Coming from such a culturally rich background, there’s bound to be stories. Is there one that you can remember that really represents that family dynamic?
We all have those stories of that spare room. If you don’t have a spare room to take in new family members or relatives, you have a spare bed. I grew up not accustomed to privacy because even in Sudan, there’s no privacy. I spent my summers every year from 6 years old to 18 in Sudan, and we had a very traditional Sudanese house, which is a wall all the way around the compound, and when you walk in, it’s a courtyard and that courtyard is where you greet people. 

We slept all together as a collective family in the courtyard every night. So all these beds would get pulled out and my grandmother, my aunts, my uncles and my cousins, we would sleep communally outside under the stars. So privacy was not something I was ever looking for. You know, people over the houses just to be expected. 

Let’s talk about your style as an artist and as you know, an individual. You have a really distinct, recognisable style. How does your fashion reflect who you are?
As a genre, fashion and hip hop are so intertwined that it’s almost a part of it. You can’t be a part of listening to this music if you aren’t conscious of your appearance, for better or for worse. 

Where I come from, it’s the wealthiest population of black people in the United States and it was a huge importance placed on appearance when you went to public school. You wouldn’t make it through the day if you didn’t look sharp, like you would be attacked. We very much paid attention to what we were wearing. That’s where the focus of importance on appearance comes from and that’s something that I’ve even as an adult, tried to deal with because it wasn’t always a positive thing. 

You’re based in New York, right? Brooklyn has a rich cultural history, especially in hip-hop. How has being in Brooklyn influenced your creativity and artistic community?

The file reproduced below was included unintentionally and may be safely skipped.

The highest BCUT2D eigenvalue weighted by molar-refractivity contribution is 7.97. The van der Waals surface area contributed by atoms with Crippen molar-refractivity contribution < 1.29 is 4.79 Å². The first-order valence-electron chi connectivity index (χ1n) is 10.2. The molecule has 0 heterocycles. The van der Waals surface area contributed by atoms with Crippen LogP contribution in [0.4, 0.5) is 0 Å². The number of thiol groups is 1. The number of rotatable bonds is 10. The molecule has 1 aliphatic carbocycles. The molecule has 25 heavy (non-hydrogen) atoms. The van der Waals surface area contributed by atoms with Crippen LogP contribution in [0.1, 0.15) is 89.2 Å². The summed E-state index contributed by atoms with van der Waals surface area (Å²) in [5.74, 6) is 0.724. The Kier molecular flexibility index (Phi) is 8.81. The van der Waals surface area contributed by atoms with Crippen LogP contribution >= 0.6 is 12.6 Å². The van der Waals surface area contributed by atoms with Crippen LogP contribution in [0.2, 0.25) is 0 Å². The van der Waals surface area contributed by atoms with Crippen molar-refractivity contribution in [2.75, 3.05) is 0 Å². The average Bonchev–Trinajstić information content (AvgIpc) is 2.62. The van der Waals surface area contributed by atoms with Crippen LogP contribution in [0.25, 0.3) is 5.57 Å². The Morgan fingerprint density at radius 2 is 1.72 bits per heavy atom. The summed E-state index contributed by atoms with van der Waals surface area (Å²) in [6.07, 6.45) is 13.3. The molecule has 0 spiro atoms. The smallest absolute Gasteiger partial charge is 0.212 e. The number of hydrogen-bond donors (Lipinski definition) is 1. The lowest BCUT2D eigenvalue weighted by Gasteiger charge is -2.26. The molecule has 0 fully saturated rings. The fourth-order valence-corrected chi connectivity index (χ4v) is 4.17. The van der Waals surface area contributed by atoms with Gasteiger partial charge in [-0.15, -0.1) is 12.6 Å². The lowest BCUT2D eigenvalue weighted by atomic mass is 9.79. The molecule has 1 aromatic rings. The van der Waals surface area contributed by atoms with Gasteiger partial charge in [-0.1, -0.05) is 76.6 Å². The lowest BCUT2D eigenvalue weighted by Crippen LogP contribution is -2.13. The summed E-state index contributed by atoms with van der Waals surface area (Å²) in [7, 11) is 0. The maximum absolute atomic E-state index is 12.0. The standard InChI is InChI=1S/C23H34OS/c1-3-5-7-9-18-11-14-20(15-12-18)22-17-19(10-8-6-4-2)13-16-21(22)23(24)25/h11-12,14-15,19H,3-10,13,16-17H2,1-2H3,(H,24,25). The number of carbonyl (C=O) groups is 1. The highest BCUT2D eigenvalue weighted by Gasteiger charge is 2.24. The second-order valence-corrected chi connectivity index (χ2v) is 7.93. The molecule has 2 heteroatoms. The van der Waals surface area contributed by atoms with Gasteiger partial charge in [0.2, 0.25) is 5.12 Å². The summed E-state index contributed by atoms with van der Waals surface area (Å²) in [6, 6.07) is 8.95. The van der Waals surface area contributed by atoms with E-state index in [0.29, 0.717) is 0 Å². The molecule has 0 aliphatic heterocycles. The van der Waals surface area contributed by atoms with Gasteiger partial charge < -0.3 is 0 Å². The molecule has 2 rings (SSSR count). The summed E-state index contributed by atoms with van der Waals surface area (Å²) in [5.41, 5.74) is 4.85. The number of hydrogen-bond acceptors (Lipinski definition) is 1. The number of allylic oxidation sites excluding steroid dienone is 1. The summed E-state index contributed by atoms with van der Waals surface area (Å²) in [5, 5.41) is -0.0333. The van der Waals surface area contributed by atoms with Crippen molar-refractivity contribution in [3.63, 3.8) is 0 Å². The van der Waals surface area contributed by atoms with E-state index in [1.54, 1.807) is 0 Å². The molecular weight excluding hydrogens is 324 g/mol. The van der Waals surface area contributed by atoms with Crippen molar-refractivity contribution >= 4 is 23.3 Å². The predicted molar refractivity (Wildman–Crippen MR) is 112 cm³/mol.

I have never truly reaped the benefits of living in New York because I am an introvert and a creature of solitude when it comes to my creative process. So the amazing rooftop parties, the gigs, the shows, the jam sessions and the late night get-ups, I’m not present at any of them and I never have been. New York has been very beneficial for me because New York allows you to create your own New York.

The amount of coffee that I’ve had in my place where I’m personally making people coffee and making deals. I will take that over meeting anybody at some event at night time. My New York is a New York of office hours and good conversations during the day and it’s been very advantageous. 

What does Breaking Bread with like-minded people mean to you, and what’s the energy you feel when conscious people come together?
Breaking Bread is a very important thing to me. Being of Sudanese ancestry we basically have one word in our dialect. It’s one word that summarises; ‘to sit and chat amongst the people’. It’s called ‘twanas’. Breaking bread means camaraderie. It means that you’re ready to take that next step in a relationship, regardless of what type it is.
It says, I trust you and that I want to break bread with you. I want to share with you, I want to share resources with you – something that’s precious to me and my survival. I want to experience it with you. Coming from Sudanese ancestors, that’s very, very important. I think it’s safe to say I owe a lot of my success in building relationships and closing deals with the art of breaking bread with people in my own home.